const startDate = req.query.startDate || '2020-01-01';
  const slug = req.query.slug;

  try {
      pageViews: 0,
  } catch (err) {
    return res.status(500).json({ error: err.message });

This handler will expect two parameters in the query string startDate and slug which will be used for filtering the results.

If you open the URL http://localhost:3000/api/page-views in your browser you will see it responding with the provided JSON response.

API initial mock response

Now, in order to connect to Google Analytics API and get the page views for a specific URL we need to install Google APIs Node.js Client.

npm install googleapis --save
# or
yarn add googleapis

Before connecting to Google APIs we need to gain access, so follow the next steps:

  1. Go to the Google Developer Console.
  2. Create a new project.
  3. Go to the Credentials section, select "Create Credentials" and choose "Service Account".
    • Go into the Service Account details and expand the section "Show domain-wide delegation" and check the option "Enable G Suite Domain-wide Delegation".
    • Then click on "Add Key" (below in that same page), choose JSON and click "Create".
    • Save the JSON file, you will need it later.
    • Hit the "Save" button at the bottom of the page.
  4. Navigate back to the project home and click on "+ Enable APIs and Services".
  5. Look for "Google Analytics API" and enable it.
  6. Now go the Google Analytics Dashboard.
  7. Once you've selected the right Analytics account, go to the Admin panel.
  8. Click on "View User Management".
  9. Add a new user, the email address is the one you can find in the field client_email of the JSON file you saved before.

OK, let's configure our environment variables with the secrets keys.

Go ahead and create a .env.local file in the root of your project.


GOOGLE_ANALYTICS_VIEW_ID is the View ID that you can find in the Google Analytics Admin Panel (above "View User Management").

The other values are in the JSON file you saved in the step #3 above:

  • GOOGLE_CLIENT_EMAIL -> client_email
  • GOOGLE_CLIENT_ID -> client_id
  • GOOGLE_PRIVATE_KEY -> private_key

At this point you will be able to access this values by using process.env.GOOGLE_CLIENT_EMAIL which is possible thanks to the automagic configuration of Next.js' Environment Variables.

Now it's time to connect our API Route to the Analytics API.

Import the googleapis package and create the credentials:

import { google } from 'googleapis';
export default async (req, res) => { const startDate = req.query.startDate || '2020-01-01'; const slug = req.query.slug; try {
const auth = new google.auth.GoogleAuth({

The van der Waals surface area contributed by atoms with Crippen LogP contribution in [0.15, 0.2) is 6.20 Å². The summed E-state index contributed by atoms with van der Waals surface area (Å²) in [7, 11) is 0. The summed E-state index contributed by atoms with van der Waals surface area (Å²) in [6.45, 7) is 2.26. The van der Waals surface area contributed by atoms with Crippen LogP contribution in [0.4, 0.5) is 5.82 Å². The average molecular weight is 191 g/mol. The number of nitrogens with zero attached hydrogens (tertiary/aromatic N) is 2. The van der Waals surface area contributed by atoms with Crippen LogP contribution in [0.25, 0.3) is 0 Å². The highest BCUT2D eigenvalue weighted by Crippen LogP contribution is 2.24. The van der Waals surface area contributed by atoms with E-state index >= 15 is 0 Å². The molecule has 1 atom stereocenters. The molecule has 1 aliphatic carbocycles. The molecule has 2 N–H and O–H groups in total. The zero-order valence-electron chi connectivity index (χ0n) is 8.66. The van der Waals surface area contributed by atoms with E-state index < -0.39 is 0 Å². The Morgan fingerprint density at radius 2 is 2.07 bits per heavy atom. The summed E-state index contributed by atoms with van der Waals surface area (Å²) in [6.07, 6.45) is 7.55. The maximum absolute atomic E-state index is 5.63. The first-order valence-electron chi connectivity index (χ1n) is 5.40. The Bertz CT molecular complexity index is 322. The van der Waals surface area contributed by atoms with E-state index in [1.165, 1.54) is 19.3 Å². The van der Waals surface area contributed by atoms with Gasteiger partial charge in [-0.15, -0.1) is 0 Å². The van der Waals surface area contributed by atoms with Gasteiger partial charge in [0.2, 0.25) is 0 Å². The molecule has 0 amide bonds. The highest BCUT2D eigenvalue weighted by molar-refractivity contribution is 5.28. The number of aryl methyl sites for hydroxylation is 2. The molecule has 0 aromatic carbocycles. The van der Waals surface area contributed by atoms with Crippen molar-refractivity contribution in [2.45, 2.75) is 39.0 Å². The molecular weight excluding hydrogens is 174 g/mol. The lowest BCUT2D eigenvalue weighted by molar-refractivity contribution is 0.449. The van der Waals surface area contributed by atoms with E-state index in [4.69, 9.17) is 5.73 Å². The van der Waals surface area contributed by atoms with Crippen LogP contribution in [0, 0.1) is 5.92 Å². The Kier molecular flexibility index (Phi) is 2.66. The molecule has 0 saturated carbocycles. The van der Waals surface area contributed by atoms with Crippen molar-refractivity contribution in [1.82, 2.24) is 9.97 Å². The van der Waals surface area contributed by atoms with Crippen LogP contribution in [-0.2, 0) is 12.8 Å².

credentials: {
client_email: process.env.GOOGLE_CLIENT_EMAIL,
client_id: process.env.GOOGLE_CLIENT_ID,
private_key: process.env.GOOGLE_PRIVATE_KEY,
scopes: ['https://www.googleapis.com/auth/analytics.readonly'],
res.status(200).json({ pageViews: 0, }); } catch (err) { return res.status(500).json({ error: err.message }); } }

Next, instantiate Google Analytics v3 client and perform the call to get the metrics.

import { google } from 'googleapis';

export default async (req, res) => {
  const startDate = req.query.startDate || '2020-01-01';
  const slug = req.query.slug;

  try {
const analytics = google.analytics({
version: 'v3',
const response = await analytics.data.ga.get({
'end-date': 'today',
ids: `ga:${process.env.GOOGLE_ANALYTICS_VIEW_ID}`,
metrics: 'ga:pageviews',
dimensions: 'ga:pagePath',
filters: `ga:pagePath==${slug}`,
'start-date': startDate,
const pageViews = response?.data?.totalsForAllResults['ga:pageviews'];
return res.status(200).json({
} catch (err) { return res.status(500).json({ error: err.message }); } }

A few observations here:

  • The filters parameter restricts the results to the specific slug URL.
  • The startDate parameter, if not provided, will be set to 2020-01-01 to retrieve data since that date (prior to the launch of my blog).

Go ahead and open an URL like http://localhost:3000/api/page-views?slug=/blog/hello-world, in this case I'm providing a valid and existing slug, which gives me the following result:

API response with actual page views count


Now it's time to connect our blog post page to the API endpoint and display the views counter. I really like the simplicity that SWR provides when working with hooks and API calls, you can install it or use your own approach.

npm install swr --save
# or
yarn add swr

My blog post page lives under pages/blog/[slug].js, here are the required changes to display the counter:

import useSWR from 'swr';
export default ({ mdxSource, frontMatter }) => { ...
const { data } = useSWR(
async url => {
const res = await fetch(url);
return res.json();
{ revalidateOnFocus: false }
const views = data?.pageViews || 0;
return ( <> ...
<div>{views} views</div>
... </> ); }

Aaaaaand, that's it! 🎉

Final result showing the views count

Since the call to the API endpoint occurs in the client, each time a blog post page is accessed it will display fresh data for the page views count, coming directly from Google Analytics API.

I sincerely hope you enjoyed this post, please share it with your friends. 😁

Thanks for reading me, and see you in the next post. ⚡️